Angel died on scene that night. She was out on foot working a traffic accident in the far left lane of a busy highway when she was stuck by a drunk driver. Angel got pinned in between two vehicles and literally cut in half. The watch was heartbroken. As the chaplaincy units and command staff held a meeting at the precinct, I watched the reactions of my fellow officers, some of who had known Angel for years, range from disbelief to agony. My FTO, Keo, showed up in sweats and a t-shirt after someone called him and gave him the bad news. Some people cried, some stared off into space, everyone dealt with it in their own way.
Whenever anyone dies, people mourn and grieve. When a fellow officer dies, we go through the same range of feelings, but we also come face to face with our own mortality. We think about how it could have been us and we wonder how our family would get by if we got taken out of this world. I never really understood why I rode with Bing that night instead of Angel. I was told that they decided to give her a break from training rookies for the night and that is the reason they put me in the capable hands of Bing. I didn’t really know Angel. I only knew of her by the way she smiled and said hello when we crossed paths in roll call and how she told me to listen to Keo and learn from him. For a long time I thought about how things would have played differently if I rode with her that night as I would typically be her assignment on any other night. Part of me thought I could have saved her. Maybe I would have been asking her a question and keeping her tied up someplace else or maybe I’d have been standing next to her to either see the speeding car approaching or to get taken out with her. Maybe we would have taken a moment longer to get on scene if I was the one driving. The what-if’s are endless.
I’m almost five years into this career and I’ve learned many lessons on the way from other potentially life threatening situations. To this day, I pay extra caution when I am out on the road handling the mundaneness of just another traffic accident. I always wear my reflective vest, move to the safest possible place, and check my six frequently. I still sometimes think of Angel’s family and what she’d be doing with herself had she gotten to retire like she deserved to.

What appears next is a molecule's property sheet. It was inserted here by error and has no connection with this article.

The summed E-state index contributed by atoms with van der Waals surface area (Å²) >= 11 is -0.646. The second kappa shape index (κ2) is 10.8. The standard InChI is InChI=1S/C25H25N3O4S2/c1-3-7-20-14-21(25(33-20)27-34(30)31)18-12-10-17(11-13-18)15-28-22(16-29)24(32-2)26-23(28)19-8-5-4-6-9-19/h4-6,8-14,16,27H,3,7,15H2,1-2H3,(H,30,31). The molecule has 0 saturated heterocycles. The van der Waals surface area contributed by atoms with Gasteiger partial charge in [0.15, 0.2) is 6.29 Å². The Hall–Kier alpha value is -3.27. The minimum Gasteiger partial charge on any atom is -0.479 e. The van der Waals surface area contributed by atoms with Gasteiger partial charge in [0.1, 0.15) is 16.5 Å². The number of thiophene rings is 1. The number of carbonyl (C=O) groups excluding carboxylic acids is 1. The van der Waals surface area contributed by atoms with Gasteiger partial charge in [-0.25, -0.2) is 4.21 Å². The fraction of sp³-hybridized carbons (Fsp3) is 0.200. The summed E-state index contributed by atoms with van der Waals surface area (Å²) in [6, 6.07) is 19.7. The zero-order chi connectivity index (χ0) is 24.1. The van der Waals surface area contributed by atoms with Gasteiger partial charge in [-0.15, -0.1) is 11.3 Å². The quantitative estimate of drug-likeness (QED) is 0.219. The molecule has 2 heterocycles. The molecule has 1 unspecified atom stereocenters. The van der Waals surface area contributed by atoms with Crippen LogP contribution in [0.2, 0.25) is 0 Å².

Saint Michael is the Patron Saint of Law Enforcement. If you’re superstitious or spiritual, maybe you subscribe to the idea that there is someone or something watching out for us while we’re out there fighting the good fight. I don’t know why Saint Michael protected me that night and had me ride with Bing and I don’t know why he didn’t protect Angel. One thing I do know is that we all have on the job experiences that leave us driving home at the end of the watch thinking, “That could have been it for me”. All we can do is honor the memory of those that answered their last call by taking every precaution to better our odds of making it home to our families whether putting in a night’s work means chasing after an armed gunman or directing traffic. We confront violent criminals for a living. Yet sometimes the greatest danger is just being in the wrong place at the wrong time. I ask the reader this. What are your “close call” stories and what did you learn from them? Thanks for reading and be safe out there.